But for Goldberg, writing is a process that helps us figure out what we think. We don’t sit down to write knowing what we’re going to say about a subject. We sit down to discover what we believe about it.
Whew! Do you feel how much pressure that relieves? You don’t have to sit down to create knowing anything about what you’re going to say. Your mind can be as blank as the page. You’re there to go on an adventure in your own mind, and report back on what you discover.
A similar perspective comes from the poet James Richardson, in an interview with Paul Muldoon on the New Yorker Poetry podcast from 2014. Richardson points out that the etymology of the word essay is from the French essayer, which means “to try.” We’ve come to think of essays as proofs, arguing a point with crisp logic. But it’s much easier to create when we think of an essay as an attempt to explore and explain.
Eyes on your own paper
Inspiration is an essential part of creativity, and most writers and artists are voracious consumers of art of all kinds. Reading makes you a better writer. Looking at art makes you a better artist. But what happens when that admiration turns the corner into envy?
Sometimes it’s because another writer who does similar work is getting more recognition than you are. Sometimes it’s because you look at another artist’s work and think, I can’t do anything as good as this. Sometimes you see a version of your idea expressed by someone else, and fear that there’s no room for your contribution. It’s been done already. They beat you to it.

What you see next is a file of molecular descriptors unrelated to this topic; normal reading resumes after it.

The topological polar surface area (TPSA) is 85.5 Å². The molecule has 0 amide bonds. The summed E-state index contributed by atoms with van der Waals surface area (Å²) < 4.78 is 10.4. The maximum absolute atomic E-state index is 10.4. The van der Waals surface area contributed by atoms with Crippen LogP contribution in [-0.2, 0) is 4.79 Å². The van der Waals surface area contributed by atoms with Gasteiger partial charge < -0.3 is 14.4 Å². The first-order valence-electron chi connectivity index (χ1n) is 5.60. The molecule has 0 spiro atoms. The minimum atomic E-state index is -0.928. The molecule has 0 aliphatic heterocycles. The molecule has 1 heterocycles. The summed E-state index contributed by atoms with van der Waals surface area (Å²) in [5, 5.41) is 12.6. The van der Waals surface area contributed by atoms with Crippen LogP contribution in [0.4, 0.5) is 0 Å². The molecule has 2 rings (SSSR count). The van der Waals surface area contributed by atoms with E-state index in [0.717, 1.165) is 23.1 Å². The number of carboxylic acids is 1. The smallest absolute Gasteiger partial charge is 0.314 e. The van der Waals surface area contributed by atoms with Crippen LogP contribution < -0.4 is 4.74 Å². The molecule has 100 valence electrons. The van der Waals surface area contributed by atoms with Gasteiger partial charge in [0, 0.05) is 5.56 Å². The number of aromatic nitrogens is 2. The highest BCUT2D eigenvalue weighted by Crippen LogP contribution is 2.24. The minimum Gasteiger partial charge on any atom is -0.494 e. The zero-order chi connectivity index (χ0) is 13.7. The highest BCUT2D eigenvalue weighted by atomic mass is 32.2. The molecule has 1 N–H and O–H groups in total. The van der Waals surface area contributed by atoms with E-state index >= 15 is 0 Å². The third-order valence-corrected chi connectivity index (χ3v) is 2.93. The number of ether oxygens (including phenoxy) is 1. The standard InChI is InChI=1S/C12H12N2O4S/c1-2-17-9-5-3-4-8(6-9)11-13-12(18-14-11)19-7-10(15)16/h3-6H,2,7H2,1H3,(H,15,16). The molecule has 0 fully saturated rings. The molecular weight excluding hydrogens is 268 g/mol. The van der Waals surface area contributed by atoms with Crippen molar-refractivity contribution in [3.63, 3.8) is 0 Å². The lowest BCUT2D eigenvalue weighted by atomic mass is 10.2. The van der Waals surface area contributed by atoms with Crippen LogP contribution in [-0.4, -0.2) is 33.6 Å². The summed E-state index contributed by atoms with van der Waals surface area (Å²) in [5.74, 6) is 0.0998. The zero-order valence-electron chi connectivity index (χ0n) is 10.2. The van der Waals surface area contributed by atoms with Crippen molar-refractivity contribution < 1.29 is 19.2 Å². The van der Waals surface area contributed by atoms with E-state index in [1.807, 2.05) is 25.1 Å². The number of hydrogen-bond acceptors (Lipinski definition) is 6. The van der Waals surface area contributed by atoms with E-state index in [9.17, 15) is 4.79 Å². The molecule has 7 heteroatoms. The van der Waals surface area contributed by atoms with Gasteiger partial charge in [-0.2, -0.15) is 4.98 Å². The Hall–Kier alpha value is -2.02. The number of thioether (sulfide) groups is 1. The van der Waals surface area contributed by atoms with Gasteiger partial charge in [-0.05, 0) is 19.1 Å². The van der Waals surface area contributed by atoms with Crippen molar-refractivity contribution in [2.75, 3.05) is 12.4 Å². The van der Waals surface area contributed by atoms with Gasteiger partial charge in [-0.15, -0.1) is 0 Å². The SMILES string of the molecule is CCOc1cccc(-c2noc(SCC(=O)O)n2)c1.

In those moments, I’ve learned that the best solution is to stop looking at other people’s work and start focusing on my own. In doing so, I’m reminded of what’s unique about my work, and instead of fixating on what’s inferior about it, my energy goes toward making it deeper, more interesting, better.
It helps to take an abundance mentality. There’s enough success to go around. Ideas don’t get claimed and then taken out of circulation. (Imagine if Larry Page and Sergey Brin had said, “Well, we’d love to build a search engine but that idea’s already been done before.” We’d be altavista-ing things instead of googling them.)
The number of potentially beautiful things is infinite. The artist you envy might have just created their only masterpiece. You might have ten masterpieces in you — you just don’t know it yet. And you’ll never find out if you’re so focused on the work of others that you don’t go make your own.
Never start over
In my first year of design school, the night before an assignment was due, there would always be one student who became so dissatisfied with their project that they would throw several weeks of work into the trash and start something new. This never ended well. And one day, after a student admitted to a late-night change in direction, our professor shared this maxim: “Never start over.”